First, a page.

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CS 225 Programming Concepts
Haynie, Glyn E.


Mission Statement: The mission of Park University, an entrepreneurial institution of learning, is to provide access to academic excellence, which will prepare learners to think critically, communicate effectively and engage in lifelong learning while serving a global community.

Vision Statement: Park University will be a renowned international leader in providing innovative educational opportunities for learners within the global society.

Course

CS 225 Programming Concepts

Semester

U1A 2006 BE

Faculty

Murphey, Laura W.

Title

Instructor/Adjunct Faculty

Degrees/Certificates

B. S. Trinity University
M. A. Southern Methodist University

Office Location

Austin Campus

Office Hours

By appointment only, usually available before and after class

E-Mail

Laura.Murphey@park.edu

Semester Dates

5 June 2006 - 29 July 2006

Class Days

--T-R--

Class Time

5:10 - 7:50 PM

Prerequisites

A grade of C or better in CS219

Credit Hours

3


Textbook:
Savitch, Walter (2005), Problem Solving with C++: The Object of Programming, Visual C++.Net, Addison-Wesley, Fifth Edition

Textbooks can be purchased though the MBS bookstore


Course Description:
This course continues the development of the programming and problem  solving skills introduced in CS 219.  Programming concepts will be put into  practice by using C++ for programming projects.  Since C++ is so similar    to Java and since students should already know Java from their prerequisite  courses, this course will cover C++ basics (control constructs, operators,  data types, functions) very quickly.   More time will be spent on those  features of C++ that differ from Java.  For example, more time will be  spent on pointers, object-oriented programming techniques, and operator  overloading. Prerequisite: A grade of ‘C' or better in CS219. 3:0:3

Educational Philosophy:
The course will consist of lectures, class assignments, hands-on use of computers in the classroom, required reading of the textbook, short quizzes and two exams.  The professor will provide lectures, guidance and tutoring, but the task of learning is the student's responsibility.  Use of technology in the classroom will assist the professor to produce the desired learning outcomes and course objectives.

Learning Outcomes:
  Core Learning Outcomes

  1. Explain basic C++ constructs (this should be covered quickly since basic C++ constructs are similar to basic Java constructs, which are covered in CS 151 and CS 219).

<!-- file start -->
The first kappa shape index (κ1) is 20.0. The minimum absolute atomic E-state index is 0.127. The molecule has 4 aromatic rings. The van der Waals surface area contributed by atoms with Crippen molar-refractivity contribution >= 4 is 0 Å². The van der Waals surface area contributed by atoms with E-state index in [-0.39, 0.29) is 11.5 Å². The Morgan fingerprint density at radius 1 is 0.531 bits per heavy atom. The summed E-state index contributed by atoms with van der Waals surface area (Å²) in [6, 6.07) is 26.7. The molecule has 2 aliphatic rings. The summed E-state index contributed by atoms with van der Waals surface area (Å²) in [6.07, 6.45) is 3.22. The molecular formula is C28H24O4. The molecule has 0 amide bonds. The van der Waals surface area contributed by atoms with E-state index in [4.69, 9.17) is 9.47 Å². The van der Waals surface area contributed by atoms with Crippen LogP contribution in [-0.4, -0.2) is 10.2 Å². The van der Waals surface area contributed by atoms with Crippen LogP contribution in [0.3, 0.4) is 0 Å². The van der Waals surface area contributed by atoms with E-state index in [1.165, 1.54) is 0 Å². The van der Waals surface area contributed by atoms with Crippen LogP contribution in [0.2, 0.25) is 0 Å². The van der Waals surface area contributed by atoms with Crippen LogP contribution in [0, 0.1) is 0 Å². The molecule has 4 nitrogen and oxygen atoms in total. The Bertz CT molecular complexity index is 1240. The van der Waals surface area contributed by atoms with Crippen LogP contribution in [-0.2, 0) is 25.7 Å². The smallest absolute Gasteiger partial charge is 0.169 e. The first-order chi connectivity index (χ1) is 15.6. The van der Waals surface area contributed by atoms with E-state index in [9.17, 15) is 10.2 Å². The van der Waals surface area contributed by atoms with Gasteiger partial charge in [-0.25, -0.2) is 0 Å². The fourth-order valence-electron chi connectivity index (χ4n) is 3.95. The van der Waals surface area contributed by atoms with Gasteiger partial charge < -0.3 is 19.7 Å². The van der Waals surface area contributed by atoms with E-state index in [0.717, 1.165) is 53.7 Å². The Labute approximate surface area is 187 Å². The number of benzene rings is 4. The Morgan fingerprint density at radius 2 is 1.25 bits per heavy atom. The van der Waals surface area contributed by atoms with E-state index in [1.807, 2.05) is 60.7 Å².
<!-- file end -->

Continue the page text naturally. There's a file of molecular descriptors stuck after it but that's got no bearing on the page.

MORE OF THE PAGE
2. Explain basic object-oriented programming concepts (this should be covered quickly since basic OOP concepts are covered in CS 151 and CS 219).
  3. Explain these programming concepts: Pointers, Parameter passing - call-by-value vs. call-by-reference, Operator overloading, Inheritance - public, protected, and private access specifiers
  4. Demonstrate creativity and problem-solving skills.
  5. Use the Visual C++ integrated development environment to enter, run, and debug C++ programs
  6. Write C++ programs that use proper style and documentation.
  7. Demonstrate proper use of the object-oriented principle of inheritance. (Given a problem description, the student should be able to decide on appropriate classes in a class hierarchy tree. )
  8. Demonstrate proper use of the object-oriented principle of composition. (Given a description that involves two classes, the student should be able to decide on whether composition or inheritance is more appropriate. )
  9. Write C++ programs that use:
  10. - Preprocessor directives
  11. - Functions - call-by-value vs. call-by-reference parameters, inline functions, default arguments
  12. - Arrays - one-dimensional and two-dimensional
  13. - Pointers, Strings, Operator overloading, Inheritance - public, protected, and private access specifiers
  14. Optional - Write C++ programs that use: UML, polymorphism, virtual functions, templates, exception handling, file I/O


Core Assessment:

All Park University courses must include a core assessment tool that measures the degree to which students learn the course's learning outcomes. School policy dictates that a student's performance on the core assessment tool must count for at least 20% of the student's total course grade. For this course, the tool consists of the final exam. Therefore, the final exam mustcount for at least 20% of the student's total course grade (preferably, it will count for more). School policy dictates that the core assessment tool must cover at least 75% of a course's learning outcomes. To ensure compliance, al lCS 225 instructors are required to give the same final exam. See the attached final exam artifact and artifact solution. To prevent cheating, students are strictly forbidden from keeping the final exam, the solutions, or copies of either.